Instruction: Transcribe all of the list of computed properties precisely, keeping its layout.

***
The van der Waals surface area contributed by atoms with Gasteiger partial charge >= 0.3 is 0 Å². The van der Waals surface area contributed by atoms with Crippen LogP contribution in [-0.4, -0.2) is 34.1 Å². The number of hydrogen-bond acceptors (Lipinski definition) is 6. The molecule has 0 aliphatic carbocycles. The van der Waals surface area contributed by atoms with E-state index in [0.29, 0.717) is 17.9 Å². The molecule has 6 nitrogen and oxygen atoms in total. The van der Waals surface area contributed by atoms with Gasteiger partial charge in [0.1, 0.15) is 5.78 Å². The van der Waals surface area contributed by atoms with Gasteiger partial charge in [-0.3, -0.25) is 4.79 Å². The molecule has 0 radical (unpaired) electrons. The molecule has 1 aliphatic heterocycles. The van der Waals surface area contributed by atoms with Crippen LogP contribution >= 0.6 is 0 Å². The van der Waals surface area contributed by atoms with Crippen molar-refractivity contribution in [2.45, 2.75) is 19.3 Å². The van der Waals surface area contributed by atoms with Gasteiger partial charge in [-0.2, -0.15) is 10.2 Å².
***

The van der Waals surface area contributed by atoms with Gasteiger partial charge >= 0.3 is 0 Å². The van der Waals surface area contributed by atoms with Crippen LogP contribution in [-0.4, -0.2) is 34.1 Å². The number of hydrogen-bond acceptors (Lipinski definition) is 6. The molecule has 0 aliphatic carbocycles. The van der Waals surface area contributed by atoms with E-state index in [0.29, 0.717) is 17.9 Å². The molecule has 6 nitrogen and oxygen atoms in total. The van der Waals surface area contributed by atoms with Gasteiger partial charge in [0.1, 0.15) is 5.78 Å². The van der Waals surface area contributed by atoms with Gasteiger partial charge in [-0.3, -0.25) is 4.79 Å². The molecule has 0 radical (unpaired) electrons. The molecule has 1 aliphatic heterocycles. The van der Waals surface area contributed by atoms with Crippen LogP contribution >= 0.6 is 0 Å². The van der Waals surface area contributed by atoms with Crippen molar-refractivity contribution in [2.45, 2.75) is 19.3 Å². The van der Waals surface area contributed by atoms with Gasteiger partial charge in [-0.2, -0.15) is 10.2 Å².